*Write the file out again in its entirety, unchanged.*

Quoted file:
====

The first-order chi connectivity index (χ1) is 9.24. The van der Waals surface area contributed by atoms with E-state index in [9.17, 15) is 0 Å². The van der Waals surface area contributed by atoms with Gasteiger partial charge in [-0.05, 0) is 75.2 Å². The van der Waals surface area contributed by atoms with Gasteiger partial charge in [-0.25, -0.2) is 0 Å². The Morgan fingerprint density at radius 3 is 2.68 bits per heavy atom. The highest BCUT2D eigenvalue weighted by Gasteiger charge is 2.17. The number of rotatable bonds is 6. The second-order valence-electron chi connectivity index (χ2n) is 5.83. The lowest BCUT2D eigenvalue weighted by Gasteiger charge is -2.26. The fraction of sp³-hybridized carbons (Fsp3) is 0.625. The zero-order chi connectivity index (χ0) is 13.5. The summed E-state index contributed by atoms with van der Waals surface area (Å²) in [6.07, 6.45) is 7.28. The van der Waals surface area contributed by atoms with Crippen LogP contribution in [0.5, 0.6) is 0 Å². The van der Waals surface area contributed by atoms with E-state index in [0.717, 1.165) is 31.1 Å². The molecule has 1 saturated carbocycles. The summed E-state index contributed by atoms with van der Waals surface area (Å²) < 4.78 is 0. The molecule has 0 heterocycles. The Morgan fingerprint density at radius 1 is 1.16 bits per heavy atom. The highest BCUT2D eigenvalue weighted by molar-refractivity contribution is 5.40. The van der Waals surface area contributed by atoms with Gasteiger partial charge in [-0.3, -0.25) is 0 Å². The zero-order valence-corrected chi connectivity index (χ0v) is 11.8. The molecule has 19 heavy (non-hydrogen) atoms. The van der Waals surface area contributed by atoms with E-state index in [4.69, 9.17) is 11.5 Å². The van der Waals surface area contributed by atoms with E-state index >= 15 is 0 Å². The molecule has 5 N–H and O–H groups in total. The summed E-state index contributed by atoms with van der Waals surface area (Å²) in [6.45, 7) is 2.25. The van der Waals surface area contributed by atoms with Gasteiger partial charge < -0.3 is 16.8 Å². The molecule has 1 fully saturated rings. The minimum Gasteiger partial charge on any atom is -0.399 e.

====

The first-order chi connectivity index (χ1) is 9.24. The van der Waals surface area contributed by atoms with E-state index in [9.17, 15) is 0 Å². The van der Waals surface area contributed by atoms with Gasteiger partial charge in [-0.05, 0) is 75.2 Å². The van der Waals surface area contributed by atoms with Gasteiger partial charge in [-0.25, -0.2) is 0 Å². The Morgan fingerprint density at radius 3 is 2.68 bits per heavy atom. The highest BCUT2D eigenvalue weighted by Gasteiger charge is 2.17. The number of rotatable bonds is 6. The second-order valence-electron chi connectivity index (χ2n) is 5.83. The lowest BCUT2D eigenvalue weighted by Gasteiger charge is -2.26. The fraction of sp³-hybridized carbons (Fsp3) is 0.625. The zero-order chi connectivity index (χ0) is 13.5. The summed E-state index contributed by atoms with van der Waals surface area (Å²) in [6.07, 6.45) is 7.28. The van der Waals surface area contributed by atoms with Crippen LogP contribution in [0.5, 0.6) is 0 Å². The van der Waals surface area contributed by atoms with E-state index in [0.717, 1.165) is 31.1 Å². The molecule has 1 saturated carbocycles. The summed E-state index contributed by atoms with van der Waals surface area (Å²) < 4.78 is 0. The molecule has 0 heterocycles. The Morgan fingerprint density at radius 1 is 1.16 bits per heavy atom. The highest BCUT2D eigenvalue weighted by molar-refractivity contribution is 5.40. The van der Waals surface area contributed by atoms with Gasteiger partial charge in [-0.3, -0.25) is 0 Å². The zero-order valence-corrected chi connectivity index (χ0v) is 11.8. The molecule has 19 heavy (non-hydrogen) atoms. The van der Waals surface area contributed by atoms with E-state index in [4.69, 9.17) is 11.5 Å². The van der Waals surface area contributed by atoms with E-state index >= 15 is 0 Å². The molecule has 5 N–H and O–H groups in total. The summed E-state index contributed by atoms with van der Waals surface area (Å²) in [6.45, 7) is 2.25. The van der Waals surface area contributed by atoms with Gasteiger partial charge < -0.3 is 16.8 Å². The molecule has 1 fully saturated rings. The minimum Gasteiger partial charge on any atom is -0.399 e.